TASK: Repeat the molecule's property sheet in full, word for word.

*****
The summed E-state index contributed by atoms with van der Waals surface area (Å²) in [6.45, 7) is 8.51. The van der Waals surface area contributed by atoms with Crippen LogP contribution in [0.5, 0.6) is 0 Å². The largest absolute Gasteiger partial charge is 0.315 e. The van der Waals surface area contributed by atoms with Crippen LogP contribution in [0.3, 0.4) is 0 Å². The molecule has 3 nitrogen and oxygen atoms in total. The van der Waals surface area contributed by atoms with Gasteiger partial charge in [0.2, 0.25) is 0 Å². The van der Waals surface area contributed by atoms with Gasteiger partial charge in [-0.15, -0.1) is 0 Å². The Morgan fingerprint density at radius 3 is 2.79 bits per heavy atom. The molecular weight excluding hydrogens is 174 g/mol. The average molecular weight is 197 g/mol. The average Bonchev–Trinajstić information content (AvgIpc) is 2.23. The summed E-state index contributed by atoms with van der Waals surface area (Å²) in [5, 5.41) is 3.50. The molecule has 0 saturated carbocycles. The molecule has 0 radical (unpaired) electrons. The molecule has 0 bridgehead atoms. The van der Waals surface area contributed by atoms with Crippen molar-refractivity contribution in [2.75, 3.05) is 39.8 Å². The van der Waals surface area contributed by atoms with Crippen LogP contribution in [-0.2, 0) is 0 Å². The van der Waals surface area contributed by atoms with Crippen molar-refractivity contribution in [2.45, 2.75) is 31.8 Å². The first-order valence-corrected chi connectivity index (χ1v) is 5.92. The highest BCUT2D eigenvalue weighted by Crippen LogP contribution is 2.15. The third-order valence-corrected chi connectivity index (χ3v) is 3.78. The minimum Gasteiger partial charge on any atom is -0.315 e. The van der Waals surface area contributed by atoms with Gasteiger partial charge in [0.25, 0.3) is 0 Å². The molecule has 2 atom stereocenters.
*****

The summed E-state index contributed by atoms with van der Waals surface area (Å²) in [6.45, 7) is 8.51. The van der Waals surface area contributed by atoms with Crippen LogP contribution in [0.5, 0.6) is 0 Å². The largest absolute Gasteiger partial charge is 0.315 e. The van der Waals surface area contributed by atoms with Crippen LogP contribution in [0.3, 0.4) is 0 Å². The molecule has 3 nitrogen and oxygen atoms in total. The van der Waals surface area contributed by atoms with Gasteiger partial charge in [0.2, 0.25) is 0 Å². The van der Waals surface area contributed by atoms with Gasteiger partial charge in [-0.15, -0.1) is 0 Å². The Morgan fingerprint density at radius 3 is 2.79 bits per heavy atom. The molecular weight excluding hydrogens is 174 g/mol. The average molecular weight is 197 g/mol. The average Bonchev–Trinajstić information content (AvgIpc) is 2.23. The summed E-state index contributed by atoms with van der Waals surface area (Å²) in [5, 5.41) is 3.50. The molecule has 0 saturated carbocycles. The molecule has 0 radical (unpaired) electrons. The molecule has 0 bridgehead atoms. The van der Waals surface area contributed by atoms with Crippen molar-refractivity contribution in [2.75, 3.05) is 39.8 Å². The van der Waals surface area contributed by atoms with Crippen LogP contribution in [-0.2, 0) is 0 Å². The van der Waals surface area contributed by atoms with Crippen molar-refractivity contribution in [2.45, 2.75) is 31.8 Å². The first-order valence-corrected chi connectivity index (χ1v) is 5.92. The highest BCUT2D eigenvalue weighted by Crippen LogP contribution is 2.15. The third-order valence-corrected chi connectivity index (χ3v) is 3.78. The minimum Gasteiger partial charge on any atom is -0.315 e. The van der Waals surface area contributed by atoms with Gasteiger partial charge in [0.25, 0.3) is 0 Å². The molecule has 2 atom stereocenters.